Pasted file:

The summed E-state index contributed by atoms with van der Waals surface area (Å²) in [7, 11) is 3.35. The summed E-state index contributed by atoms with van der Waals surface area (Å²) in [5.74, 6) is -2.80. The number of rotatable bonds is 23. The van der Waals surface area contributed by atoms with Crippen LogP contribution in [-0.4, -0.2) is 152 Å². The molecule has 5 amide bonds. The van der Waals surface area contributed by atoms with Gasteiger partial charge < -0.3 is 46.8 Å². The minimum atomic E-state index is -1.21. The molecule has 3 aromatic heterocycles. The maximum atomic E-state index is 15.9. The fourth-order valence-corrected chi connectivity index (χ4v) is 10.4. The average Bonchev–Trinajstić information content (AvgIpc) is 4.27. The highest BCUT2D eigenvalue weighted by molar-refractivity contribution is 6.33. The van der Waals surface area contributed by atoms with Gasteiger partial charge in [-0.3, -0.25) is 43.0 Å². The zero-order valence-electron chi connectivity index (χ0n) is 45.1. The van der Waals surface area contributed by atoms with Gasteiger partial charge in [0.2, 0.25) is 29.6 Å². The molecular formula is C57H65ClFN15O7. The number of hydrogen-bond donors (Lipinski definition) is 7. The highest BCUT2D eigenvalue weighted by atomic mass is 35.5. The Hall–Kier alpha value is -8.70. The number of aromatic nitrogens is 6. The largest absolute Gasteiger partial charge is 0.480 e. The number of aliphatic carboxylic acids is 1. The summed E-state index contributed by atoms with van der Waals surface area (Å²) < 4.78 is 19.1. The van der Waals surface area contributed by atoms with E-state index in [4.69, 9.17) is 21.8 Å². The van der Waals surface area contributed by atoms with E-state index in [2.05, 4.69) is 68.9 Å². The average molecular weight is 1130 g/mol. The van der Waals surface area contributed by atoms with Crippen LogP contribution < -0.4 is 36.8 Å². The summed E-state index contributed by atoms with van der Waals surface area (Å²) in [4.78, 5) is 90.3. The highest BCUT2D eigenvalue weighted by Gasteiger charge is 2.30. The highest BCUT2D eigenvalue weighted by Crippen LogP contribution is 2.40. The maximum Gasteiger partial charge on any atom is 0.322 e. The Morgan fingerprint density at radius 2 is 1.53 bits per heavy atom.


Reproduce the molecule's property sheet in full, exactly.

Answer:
The summed E-state index contributed by atoms with van der Waals surface area (Å²) in [7, 11) is 3.35. The summed E-state index contributed by atoms with van der Waals surface area (Å²) in [5.74, 6) is -2.80. The number of rotatable bonds is 23. The van der Waals surface area contributed by atoms with Crippen LogP contribution in [-0.4, -0.2) is 152 Å². The molecule has 5 amide bonds. The van der Waals surface area contributed by atoms with Gasteiger partial charge < -0.3 is 46.8 Å². The minimum atomic E-state index is -1.21. The molecule has 3 aromatic heterocycles. The maximum atomic E-state index is 15.9. The fourth-order valence-corrected chi connectivity index (χ4v) is 10.4. The average Bonchev–Trinajstić information content (AvgIpc) is 4.27. The highest BCUT2D eigenvalue weighted by molar-refractivity contribution is 6.33. The van der Waals surface area contributed by atoms with Gasteiger partial charge in [-0.3, -0.25) is 43.0 Å². The zero-order valence-electron chi connectivity index (χ0n) is 45.1. The van der Waals surface area contributed by atoms with Gasteiger partial charge in [0.2, 0.25) is 29.6 Å². The molecular formula is C57H65ClFN15O7. The number of hydrogen-bond donors (Lipinski definition) is 7. The highest BCUT2D eigenvalue weighted by atomic mass is 35.5. The Hall–Kier alpha value is -8.70. The number of aromatic nitrogens is 6. The largest absolute Gasteiger partial charge is 0.480 e. The number of aliphatic carboxylic acids is 1. The summed E-state index contributed by atoms with van der Waals surface area (Å²) < 4.78 is 19.1. The van der Waals surface area contributed by atoms with E-state index in [4.69, 9.17) is 21.8 Å². The van der Waals surface area contributed by atoms with E-state index in [2.05, 4.69) is 68.9 Å². The average molecular weight is 1130 g/mol. The van der Waals surface area contributed by atoms with Crippen LogP contribution < -0.4 is 36.8 Å². The summed E-state index contributed by atoms with van der Waals surface area (Å²) in [4.78, 5) is 90.3. The highest BCUT2D eigenvalue weighted by Gasteiger charge is 2.30. The highest BCUT2D eigenvalue weighted by Crippen LogP contribution is 2.40. The maximum Gasteiger partial charge on any atom is 0.322 e. The Morgan fingerprint density at radius 2 is 1.53 bits per heavy atom.